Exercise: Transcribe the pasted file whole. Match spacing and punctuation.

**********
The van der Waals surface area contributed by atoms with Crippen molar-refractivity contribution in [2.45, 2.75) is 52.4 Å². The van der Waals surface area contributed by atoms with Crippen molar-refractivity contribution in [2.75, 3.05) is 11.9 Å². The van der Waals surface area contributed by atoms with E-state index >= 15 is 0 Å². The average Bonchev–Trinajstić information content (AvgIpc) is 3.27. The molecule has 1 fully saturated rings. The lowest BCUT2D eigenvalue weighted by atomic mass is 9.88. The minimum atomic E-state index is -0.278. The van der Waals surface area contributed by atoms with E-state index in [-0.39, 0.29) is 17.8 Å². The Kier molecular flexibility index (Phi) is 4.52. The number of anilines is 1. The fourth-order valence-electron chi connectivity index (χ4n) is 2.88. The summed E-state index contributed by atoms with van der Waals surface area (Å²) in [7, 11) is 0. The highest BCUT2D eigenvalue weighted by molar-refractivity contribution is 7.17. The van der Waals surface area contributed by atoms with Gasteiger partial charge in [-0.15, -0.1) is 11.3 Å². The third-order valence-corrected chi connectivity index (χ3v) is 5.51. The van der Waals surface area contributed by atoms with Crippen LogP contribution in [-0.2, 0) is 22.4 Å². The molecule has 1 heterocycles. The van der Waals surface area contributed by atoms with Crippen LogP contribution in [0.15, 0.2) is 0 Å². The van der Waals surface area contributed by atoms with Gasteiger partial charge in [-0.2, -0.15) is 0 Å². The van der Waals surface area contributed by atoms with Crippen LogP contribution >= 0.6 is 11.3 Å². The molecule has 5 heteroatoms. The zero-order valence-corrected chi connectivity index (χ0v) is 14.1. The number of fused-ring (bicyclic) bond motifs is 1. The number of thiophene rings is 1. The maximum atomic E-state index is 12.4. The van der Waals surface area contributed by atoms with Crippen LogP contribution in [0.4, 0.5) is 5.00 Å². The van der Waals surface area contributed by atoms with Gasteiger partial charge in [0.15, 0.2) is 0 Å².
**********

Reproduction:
The van der Waals surface area contributed by atoms with Crippen molar-refractivity contribution in [2.45, 2.75) is 52.4 Å². The van der Waals surface area contributed by atoms with Crippen molar-refractivity contribution in [2.75, 3.05) is 11.9 Å². The van der Waals surface area contributed by atoms with E-state index >= 15 is 0 Å². The average Bonchev–Trinajstić information content (AvgIpc) is 3.27. The molecule has 1 fully saturated rings. The lowest BCUT2D eigenvalue weighted by atomic mass is 9.88. The minimum atomic E-state index is -0.278. The van der Waals surface area contributed by atoms with E-state index in [-0.39, 0.29) is 17.8 Å². The Kier molecular flexibility index (Phi) is 4.52. The number of anilines is 1. The fourth-order valence-electron chi connectivity index (χ4n) is 2.88. The summed E-state index contributed by atoms with van der Waals surface area (Å²) in [7, 11) is 0. The highest BCUT2D eigenvalue weighted by molar-refractivity contribution is 7.17. The van der Waals surface area contributed by atoms with Gasteiger partial charge in [-0.15, -0.1) is 11.3 Å². The third-order valence-corrected chi connectivity index (χ3v) is 5.51. The van der Waals surface area contributed by atoms with Crippen LogP contribution in [-0.2, 0) is 22.4 Å². The molecule has 1 heterocycles. The van der Waals surface area contributed by atoms with Crippen LogP contribution in [0.15, 0.2) is 0 Å². The van der Waals surface area contributed by atoms with Gasteiger partial charge in [-0.2, -0.15) is 0 Å². The van der Waals surface area contributed by atoms with Crippen LogP contribution >= 0.6 is 11.3 Å². The molecule has 5 heteroatoms. The zero-order valence-corrected chi connectivity index (χ0v) is 14.1. The number of fused-ring (bicyclic) bond motifs is 1. The number of thiophene rings is 1. The maximum atomic E-state index is 12.4. The van der Waals surface area contributed by atoms with Crippen LogP contribution in [0.4, 0.5) is 5.00 Å². The van der Waals surface area contributed by atoms with Gasteiger partial charge in [0.15, 0.2) is 0 Å².